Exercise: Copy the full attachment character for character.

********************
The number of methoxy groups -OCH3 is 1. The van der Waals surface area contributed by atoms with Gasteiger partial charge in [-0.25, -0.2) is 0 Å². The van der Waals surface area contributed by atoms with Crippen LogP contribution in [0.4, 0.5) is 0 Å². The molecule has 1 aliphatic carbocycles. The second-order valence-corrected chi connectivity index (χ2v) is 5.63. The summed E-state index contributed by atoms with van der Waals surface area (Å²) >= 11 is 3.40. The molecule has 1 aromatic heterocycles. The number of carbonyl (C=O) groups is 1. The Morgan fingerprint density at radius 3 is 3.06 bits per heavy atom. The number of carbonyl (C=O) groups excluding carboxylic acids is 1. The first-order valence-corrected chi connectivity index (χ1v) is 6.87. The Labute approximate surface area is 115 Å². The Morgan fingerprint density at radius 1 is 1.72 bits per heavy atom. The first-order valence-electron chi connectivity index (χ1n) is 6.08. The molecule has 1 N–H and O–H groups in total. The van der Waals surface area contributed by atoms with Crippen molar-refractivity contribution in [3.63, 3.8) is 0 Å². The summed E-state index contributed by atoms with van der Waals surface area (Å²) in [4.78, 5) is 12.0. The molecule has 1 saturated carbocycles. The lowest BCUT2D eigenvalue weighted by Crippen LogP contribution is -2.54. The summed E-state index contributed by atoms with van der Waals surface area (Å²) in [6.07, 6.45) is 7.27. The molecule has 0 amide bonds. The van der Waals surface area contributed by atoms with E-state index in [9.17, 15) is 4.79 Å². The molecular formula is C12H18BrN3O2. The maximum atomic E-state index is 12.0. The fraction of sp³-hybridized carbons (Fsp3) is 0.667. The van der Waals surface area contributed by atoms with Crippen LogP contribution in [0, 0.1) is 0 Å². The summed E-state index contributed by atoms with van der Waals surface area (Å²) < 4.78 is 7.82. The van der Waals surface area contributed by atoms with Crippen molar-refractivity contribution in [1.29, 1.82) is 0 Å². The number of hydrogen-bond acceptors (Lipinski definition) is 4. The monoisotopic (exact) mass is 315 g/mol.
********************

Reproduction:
The number of methoxy groups -OCH3 is 1. The van der Waals surface area contributed by atoms with Gasteiger partial charge in [-0.25, -0.2) is 0 Å². The van der Waals surface area contributed by atoms with Crippen LogP contribution in [0.4, 0.5) is 0 Å². The molecule has 1 aliphatic carbocycles. The second-order valence-corrected chi connectivity index (χ2v) is 5.63. The summed E-state index contributed by atoms with van der Waals surface area (Å²) >= 11 is 3.40. The molecule has 1 aromatic heterocycles. The number of carbonyl (C=O) groups is 1. The Morgan fingerprint density at radius 3 is 3.06 bits per heavy atom. The number of carbonyl (C=O) groups excluding carboxylic acids is 1. The first-order valence-corrected chi connectivity index (χ1v) is 6.87. The Labute approximate surface area is 115 Å². The Morgan fingerprint density at radius 1 is 1.72 bits per heavy atom. The first-order valence-electron chi connectivity index (χ1n) is 6.08. The molecule has 1 N–H and O–H groups in total. The van der Waals surface area contributed by atoms with Crippen molar-refractivity contribution in [3.63, 3.8) is 0 Å². The summed E-state index contributed by atoms with van der Waals surface area (Å²) in [4.78, 5) is 12.0. The molecule has 1 saturated carbocycles. The lowest BCUT2D eigenvalue weighted by Crippen LogP contribution is -2.54. The summed E-state index contributed by atoms with van der Waals surface area (Å²) in [6.07, 6.45) is 7.27. The molecule has 0 amide bonds. The van der Waals surface area contributed by atoms with E-state index in [9.17, 15) is 4.79 Å². The molecular formula is C12H18BrN3O2. The maximum atomic E-state index is 12.0. The fraction of sp³-hybridized carbons (Fsp3) is 0.667. The van der Waals surface area contributed by atoms with Crippen LogP contribution in [0, 0.1) is 0 Å². The summed E-state index contributed by atoms with van der Waals surface area (Å²) < 4.78 is 7.82. The van der Waals surface area contributed by atoms with Crippen molar-refractivity contribution in [1.29, 1.82) is 0 Å². The number of hydrogen-bond acceptors (Lipinski definition) is 4. The monoisotopic (exact) mass is 315 g/mol.